Turning the page on paper
Some 2000 years ago a material discovery was made. Paper was invented in China, with the earliest examples dating back as far as circa 180BC. Perhaps inspired by a similar material that was derived from the pressed and dried pith of papyrus plants, where its name actually stems from, paper is in fact made of fibres. More specifically, it is made from fibres that have been changed by maceration or disintegration.
The paper that we know today is made from the cellulose fibre extracted from wood. Yet whilst paper has been created for such a long period of time, it was only during the middle of the 19th century that this process was developed. Rather interestingly, prior to this, fibres such as cotton, hemp and flax were extracted from recycled textiles and turned into the pulp necessary in producing paper.
One of the first adopters of this new process was George Frederick Smith, founder of a company that is today known simply as G F Smith and is synonymous with quality and an extensive selection of weights, sizes and fantastic colours. They’ve been the go-to paper manufacturer for designers since the advent of the first graphic design courses at UK universities in the 1960’s. Recognising the power of design and the versatility of their material the company has continually responded to market trends, collaborating with Peter Blake and Rankin in the 90’s and 00’s as well as adapting papers to suit ever-developing digital print.
With such established paper manufacturing available, the 20th Century naturally became a time for further advancements with the material. Whilst many wouldn’t consider there a link between kitchen worktops, cupboard doors and paper, manufacturers of laminates such as Formica Group demonstrate otherwise. Just over 100 years ago Daniel J. O'Conor and Herbert A. Faber invented a wipe clean composite material made from layers of paper that is impregnated with resin and pressed into a rigid and resistant surface covering. Today the Formica Group is an international brand, producing a huge array of finishes and colour ways, and continuing to innovate the laminate industry. One such innovation is the Infiniti® Worktops range, which poses anti-fingerprint and anti-abrasion surfacing technology that not only keeps the surface looking clean but gives the surface a depth of colour, providing its marble, wood and stone decors with a visual authenticity.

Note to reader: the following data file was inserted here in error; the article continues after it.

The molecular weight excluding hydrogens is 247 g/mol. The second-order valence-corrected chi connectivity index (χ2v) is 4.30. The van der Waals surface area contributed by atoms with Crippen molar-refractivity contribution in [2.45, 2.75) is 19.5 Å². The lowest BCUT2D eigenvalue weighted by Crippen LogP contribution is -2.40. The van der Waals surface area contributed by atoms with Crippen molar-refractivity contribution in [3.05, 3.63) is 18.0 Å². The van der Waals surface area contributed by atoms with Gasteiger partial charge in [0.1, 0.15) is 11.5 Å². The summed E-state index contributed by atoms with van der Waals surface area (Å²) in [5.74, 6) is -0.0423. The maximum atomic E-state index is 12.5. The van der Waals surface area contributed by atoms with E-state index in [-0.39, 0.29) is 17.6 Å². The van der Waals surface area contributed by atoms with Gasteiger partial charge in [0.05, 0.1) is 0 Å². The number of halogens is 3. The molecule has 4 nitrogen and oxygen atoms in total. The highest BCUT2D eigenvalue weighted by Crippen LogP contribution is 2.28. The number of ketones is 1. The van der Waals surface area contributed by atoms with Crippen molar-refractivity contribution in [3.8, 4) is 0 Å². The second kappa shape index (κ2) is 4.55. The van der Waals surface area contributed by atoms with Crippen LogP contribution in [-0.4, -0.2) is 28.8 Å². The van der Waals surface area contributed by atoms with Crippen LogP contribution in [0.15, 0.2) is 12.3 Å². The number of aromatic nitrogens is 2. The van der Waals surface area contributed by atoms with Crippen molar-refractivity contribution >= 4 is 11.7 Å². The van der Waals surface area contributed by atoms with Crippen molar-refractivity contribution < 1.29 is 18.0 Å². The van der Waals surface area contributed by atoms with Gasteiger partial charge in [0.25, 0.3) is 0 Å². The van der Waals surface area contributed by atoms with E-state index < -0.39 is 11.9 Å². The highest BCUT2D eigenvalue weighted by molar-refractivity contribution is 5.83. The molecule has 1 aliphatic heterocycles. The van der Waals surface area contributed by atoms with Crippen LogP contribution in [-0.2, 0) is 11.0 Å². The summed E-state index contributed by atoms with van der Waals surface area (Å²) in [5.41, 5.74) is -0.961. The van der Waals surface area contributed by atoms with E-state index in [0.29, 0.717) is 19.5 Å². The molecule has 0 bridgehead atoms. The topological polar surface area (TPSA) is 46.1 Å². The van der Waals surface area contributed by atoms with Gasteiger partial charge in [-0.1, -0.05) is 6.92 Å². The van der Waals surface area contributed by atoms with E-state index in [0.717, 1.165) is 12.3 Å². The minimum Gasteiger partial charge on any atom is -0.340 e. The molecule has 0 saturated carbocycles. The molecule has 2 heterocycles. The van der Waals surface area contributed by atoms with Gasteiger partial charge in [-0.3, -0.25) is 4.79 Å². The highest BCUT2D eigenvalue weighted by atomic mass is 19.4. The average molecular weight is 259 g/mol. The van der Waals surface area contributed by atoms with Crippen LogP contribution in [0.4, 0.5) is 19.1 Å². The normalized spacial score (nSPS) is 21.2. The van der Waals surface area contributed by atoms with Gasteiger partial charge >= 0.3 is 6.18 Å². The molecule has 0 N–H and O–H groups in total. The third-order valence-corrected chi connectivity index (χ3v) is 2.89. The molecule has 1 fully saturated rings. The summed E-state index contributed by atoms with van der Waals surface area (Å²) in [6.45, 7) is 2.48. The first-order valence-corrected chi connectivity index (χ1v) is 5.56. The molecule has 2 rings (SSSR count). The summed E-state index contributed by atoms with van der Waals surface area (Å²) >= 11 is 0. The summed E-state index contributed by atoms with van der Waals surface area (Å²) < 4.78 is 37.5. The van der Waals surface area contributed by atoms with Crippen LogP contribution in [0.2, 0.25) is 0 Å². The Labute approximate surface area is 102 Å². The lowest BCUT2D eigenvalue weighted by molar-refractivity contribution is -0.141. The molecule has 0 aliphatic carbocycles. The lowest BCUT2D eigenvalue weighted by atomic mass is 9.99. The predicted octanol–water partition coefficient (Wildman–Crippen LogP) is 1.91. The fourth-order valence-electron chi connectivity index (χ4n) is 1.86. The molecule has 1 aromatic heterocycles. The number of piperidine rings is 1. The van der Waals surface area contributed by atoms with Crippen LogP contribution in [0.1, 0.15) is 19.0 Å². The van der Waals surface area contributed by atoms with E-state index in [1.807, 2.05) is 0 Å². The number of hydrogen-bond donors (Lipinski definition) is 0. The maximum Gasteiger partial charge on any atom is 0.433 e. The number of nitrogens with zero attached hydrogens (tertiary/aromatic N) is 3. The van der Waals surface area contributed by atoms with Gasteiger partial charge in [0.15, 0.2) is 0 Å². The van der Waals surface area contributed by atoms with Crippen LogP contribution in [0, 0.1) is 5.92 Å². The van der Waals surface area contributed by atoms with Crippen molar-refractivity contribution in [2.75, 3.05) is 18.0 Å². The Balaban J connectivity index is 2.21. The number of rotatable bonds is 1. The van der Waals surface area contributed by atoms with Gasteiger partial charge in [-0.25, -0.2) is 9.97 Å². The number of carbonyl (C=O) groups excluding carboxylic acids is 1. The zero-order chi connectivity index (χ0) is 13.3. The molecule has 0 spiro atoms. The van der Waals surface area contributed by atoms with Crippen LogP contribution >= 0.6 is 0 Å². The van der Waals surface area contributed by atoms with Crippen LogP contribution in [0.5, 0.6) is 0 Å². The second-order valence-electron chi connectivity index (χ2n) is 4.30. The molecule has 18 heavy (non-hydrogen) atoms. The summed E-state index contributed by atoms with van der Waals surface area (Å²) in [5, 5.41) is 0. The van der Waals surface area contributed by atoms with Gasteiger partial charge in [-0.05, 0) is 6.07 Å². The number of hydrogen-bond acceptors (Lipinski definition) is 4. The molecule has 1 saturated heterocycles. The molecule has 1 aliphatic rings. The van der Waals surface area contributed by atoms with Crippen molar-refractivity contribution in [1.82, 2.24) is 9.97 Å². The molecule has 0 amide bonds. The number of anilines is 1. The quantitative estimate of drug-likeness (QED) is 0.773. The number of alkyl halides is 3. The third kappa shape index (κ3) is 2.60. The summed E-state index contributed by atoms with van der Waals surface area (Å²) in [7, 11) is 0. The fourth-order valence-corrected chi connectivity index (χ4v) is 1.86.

In 1943, with a number of thin-layered paper based laminates now on the market, Richlite further adapted the process to make a thicker material. By adding even more layers of paper they create a material that is more akin to a hardwood than a thin surface covering. Using FSC certified paper and thermosetting resin Richlite is a material that can be milled, sanded, routed and joined like wood. The mottled finish has a distinct look and feels rather a lot like leather, whilst offering heat and water resistant qualities.
Following in papers original tradition of recycling, the sheets used in the production of Richlite come from 100% recycled products, something that Canadian based company Dear Human do with even more apparent effect. Taking waste paper pulp they create modular tiles that are distinctly ‘pulpy.’ In their raw form the square and hexagonal tiles, as well as 3-dimensional pieces of furniture, are clearly made from shreds of paper and retain a ‘cardboard brown’ tone. Being paper-based, customisation is possible through paint and various designs are available. Alternatively, you can try your own hand in adding a splash of colour of your choice.
Given the history of paper and it’s immediate ability to be recycled it’s hardly surprising, although pleasing to find, young designers also exploring the possibilities of paper waste. Last year, Manchester University graduate Hannah Elisabeth Jones launched her paper-textile material Bio-marble. Recognising the abundance of paper waste being produced within the university she began experimenting with it. Taking it through a series of transformative processes she has created a new material with a surface finish that resembles something from the world if science fiction that comes in a range of beautiful colours, which are created with hand dyeing processes.
As our collective awareness of the importance of recycling grows and it becomes a part of regular discussions both on the news and in the houses of parliament, it’s refreshing to find large-scale manufacturers taking the lead in making positive change. One such example comes from G F Smith, whose Extract project, launched at their London HQ, tackles the ever-growing problem disposable coffee cups. Such cups, for which we use 4861 per minute, which results in 7 million a day, are lined with a thin coating of plastic. Whilst one might hope that our cups are recycled once we’ve guzzled the warm contents, unfortunately only around 1 in 400 are. G F Smith have therefore taken responsibility for inspiring conscious consumption, transforming what is avoidable waste into 10 amazing colours of exquisite paper.